After "I Believe"


Day One: The New You


It’s an amazing word, and there’s rarely a time we don’t like it. A new car, a new year, a new… you. That’s the promise of the Christian life. A new you

Understanding this newness is at the heart of developing your life in Christ. If you do not understand your new identity and new position, you will never be able to grow into who you have been called to be. Your new life in Christ is the new identity. And it begins with your new identity as a child of God. 

When you became a Christian, you entered into that relationship with God through adoption. You became a son or daughter. When we come to God, we aren’t just saved from some kind of punishment, given a set of creeds and doctrines, or given our marching orders and told to fall into line. We are adopted into His family as children! 

Being a son or daughter isn’t just a title—it becomes the very beating of God’s heart toward us. Not only does God offer us that identity, but He also wants us to live in light of it. This is key, because a change in identity doesn’t mean anything if it isn’t allowed to speak to how you actually live. God wants us to live as sons and daughters, and to let that new identity form the deepest understanding of who we are and how we relate to Him!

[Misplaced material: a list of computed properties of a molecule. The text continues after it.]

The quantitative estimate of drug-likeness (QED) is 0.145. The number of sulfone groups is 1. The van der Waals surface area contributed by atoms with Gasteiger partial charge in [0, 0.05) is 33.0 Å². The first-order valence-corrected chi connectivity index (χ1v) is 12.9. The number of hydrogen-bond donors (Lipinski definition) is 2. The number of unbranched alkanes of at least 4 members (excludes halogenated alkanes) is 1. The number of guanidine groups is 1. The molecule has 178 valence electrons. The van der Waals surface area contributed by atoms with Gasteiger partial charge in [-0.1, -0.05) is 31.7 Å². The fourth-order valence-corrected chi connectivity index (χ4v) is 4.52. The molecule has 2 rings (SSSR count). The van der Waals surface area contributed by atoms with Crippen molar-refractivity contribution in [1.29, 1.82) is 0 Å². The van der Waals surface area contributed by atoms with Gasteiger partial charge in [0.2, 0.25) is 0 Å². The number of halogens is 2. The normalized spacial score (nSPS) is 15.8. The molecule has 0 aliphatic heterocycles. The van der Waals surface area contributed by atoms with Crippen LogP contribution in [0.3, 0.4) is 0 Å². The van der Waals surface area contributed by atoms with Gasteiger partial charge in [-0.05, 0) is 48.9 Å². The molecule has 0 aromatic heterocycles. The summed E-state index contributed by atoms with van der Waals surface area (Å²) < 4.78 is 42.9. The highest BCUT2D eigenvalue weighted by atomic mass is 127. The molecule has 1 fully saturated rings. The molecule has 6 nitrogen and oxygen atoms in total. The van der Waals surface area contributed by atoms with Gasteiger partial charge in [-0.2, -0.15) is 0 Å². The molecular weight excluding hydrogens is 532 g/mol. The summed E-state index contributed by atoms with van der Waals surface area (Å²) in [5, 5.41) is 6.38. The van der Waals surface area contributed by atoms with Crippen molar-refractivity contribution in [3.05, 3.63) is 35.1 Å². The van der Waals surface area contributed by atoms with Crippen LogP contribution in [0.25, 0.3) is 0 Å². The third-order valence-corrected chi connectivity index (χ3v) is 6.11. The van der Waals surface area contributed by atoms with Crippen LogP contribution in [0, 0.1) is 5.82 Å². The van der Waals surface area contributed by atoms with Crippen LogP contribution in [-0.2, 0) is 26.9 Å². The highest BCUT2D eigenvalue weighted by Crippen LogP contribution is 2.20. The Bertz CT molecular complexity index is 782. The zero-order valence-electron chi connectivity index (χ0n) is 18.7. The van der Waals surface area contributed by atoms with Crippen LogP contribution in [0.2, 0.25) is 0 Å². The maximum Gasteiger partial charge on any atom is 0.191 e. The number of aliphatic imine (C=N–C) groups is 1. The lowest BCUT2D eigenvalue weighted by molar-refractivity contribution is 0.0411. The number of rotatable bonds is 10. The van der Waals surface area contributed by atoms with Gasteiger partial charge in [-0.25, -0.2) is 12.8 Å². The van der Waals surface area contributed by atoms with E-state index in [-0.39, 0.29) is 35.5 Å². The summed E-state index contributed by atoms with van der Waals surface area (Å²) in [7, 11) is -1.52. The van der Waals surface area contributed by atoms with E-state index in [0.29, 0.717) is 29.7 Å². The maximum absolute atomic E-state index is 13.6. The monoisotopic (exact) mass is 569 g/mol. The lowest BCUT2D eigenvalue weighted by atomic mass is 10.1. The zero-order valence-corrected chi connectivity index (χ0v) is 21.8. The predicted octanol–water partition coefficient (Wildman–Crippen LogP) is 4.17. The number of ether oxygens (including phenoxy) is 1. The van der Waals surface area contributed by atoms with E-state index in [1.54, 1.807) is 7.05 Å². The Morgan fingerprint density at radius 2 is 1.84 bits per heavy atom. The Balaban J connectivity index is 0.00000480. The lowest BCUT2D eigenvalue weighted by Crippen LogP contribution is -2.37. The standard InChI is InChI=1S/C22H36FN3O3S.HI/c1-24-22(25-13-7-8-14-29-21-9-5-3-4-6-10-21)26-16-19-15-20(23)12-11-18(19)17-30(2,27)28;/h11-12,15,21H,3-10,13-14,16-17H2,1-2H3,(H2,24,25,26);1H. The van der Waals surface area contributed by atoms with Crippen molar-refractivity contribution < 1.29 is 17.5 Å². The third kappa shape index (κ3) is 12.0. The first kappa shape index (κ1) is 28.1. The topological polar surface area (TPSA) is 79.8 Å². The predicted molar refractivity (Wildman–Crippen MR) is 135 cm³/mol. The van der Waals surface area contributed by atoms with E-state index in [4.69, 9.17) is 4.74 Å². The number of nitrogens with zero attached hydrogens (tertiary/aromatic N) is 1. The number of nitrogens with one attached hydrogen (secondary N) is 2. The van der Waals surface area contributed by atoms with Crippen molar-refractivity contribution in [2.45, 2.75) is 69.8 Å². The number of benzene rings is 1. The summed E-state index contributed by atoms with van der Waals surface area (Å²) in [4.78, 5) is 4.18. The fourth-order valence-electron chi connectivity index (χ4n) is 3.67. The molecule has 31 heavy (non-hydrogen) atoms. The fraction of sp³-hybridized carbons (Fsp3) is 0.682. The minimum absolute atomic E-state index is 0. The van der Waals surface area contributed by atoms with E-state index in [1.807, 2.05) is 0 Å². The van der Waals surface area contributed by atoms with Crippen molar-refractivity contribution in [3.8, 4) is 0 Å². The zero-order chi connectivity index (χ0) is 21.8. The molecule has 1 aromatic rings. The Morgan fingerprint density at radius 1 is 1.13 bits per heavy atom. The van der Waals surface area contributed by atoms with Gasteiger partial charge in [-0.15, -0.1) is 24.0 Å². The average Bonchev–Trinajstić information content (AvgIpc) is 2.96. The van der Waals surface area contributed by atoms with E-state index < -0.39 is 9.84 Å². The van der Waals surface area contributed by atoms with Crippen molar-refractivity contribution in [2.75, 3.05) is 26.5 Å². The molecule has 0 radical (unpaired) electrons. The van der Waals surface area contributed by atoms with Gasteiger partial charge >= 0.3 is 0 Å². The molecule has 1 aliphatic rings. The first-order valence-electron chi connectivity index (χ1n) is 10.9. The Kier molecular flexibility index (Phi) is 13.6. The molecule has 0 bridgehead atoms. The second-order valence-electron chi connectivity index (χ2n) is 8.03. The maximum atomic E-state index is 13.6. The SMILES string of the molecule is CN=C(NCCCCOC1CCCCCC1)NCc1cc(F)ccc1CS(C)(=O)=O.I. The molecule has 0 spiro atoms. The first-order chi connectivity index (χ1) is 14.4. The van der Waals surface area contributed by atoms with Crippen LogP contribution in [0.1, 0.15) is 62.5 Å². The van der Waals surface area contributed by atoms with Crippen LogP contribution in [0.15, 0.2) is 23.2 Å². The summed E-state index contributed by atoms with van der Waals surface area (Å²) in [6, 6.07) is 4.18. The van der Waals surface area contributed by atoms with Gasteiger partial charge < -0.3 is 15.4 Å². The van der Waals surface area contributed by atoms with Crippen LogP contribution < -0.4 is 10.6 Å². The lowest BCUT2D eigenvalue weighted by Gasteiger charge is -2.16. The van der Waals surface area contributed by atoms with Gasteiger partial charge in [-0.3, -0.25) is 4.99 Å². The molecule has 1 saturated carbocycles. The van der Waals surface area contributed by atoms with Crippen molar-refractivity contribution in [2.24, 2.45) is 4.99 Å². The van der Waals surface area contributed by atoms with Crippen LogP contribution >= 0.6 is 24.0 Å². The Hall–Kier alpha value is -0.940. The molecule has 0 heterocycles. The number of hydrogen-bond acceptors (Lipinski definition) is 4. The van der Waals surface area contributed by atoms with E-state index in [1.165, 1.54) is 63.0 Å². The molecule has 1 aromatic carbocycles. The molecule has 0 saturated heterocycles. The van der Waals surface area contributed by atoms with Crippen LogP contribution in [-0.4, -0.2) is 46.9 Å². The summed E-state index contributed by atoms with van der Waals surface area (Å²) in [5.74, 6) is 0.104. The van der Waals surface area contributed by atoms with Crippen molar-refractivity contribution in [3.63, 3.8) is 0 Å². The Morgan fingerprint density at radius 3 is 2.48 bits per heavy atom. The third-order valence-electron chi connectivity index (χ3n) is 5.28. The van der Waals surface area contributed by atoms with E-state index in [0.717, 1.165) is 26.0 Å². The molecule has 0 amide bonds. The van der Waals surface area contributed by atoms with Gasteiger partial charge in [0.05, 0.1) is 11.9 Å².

But you are more than a son or daughter. As His child, God has also declared you to be a saint. 

The word saint means “those who are set apart,” meaning someone who has been freed from the chains of sin, not to mention the consequences of sin. 

God doesn’t just declare us saints positionally; He also wants us to develop into saints functionally. When you become a Christian, God has a very clear agenda for your life: it’s to make you like Jesus. It’s to take your life and have you become the person He has declared you to be. It’s as if God says, “You’re a saint—now live like one! And I’ll show you the way.” 

In the days to come, we’ll explore how to become the saint God has declared you to be as His child. 

In God’s eyes, you are both His child and a saint. What does that declaration mean to you personally? What might it look like for you to practically assume that new identity in your everyday life?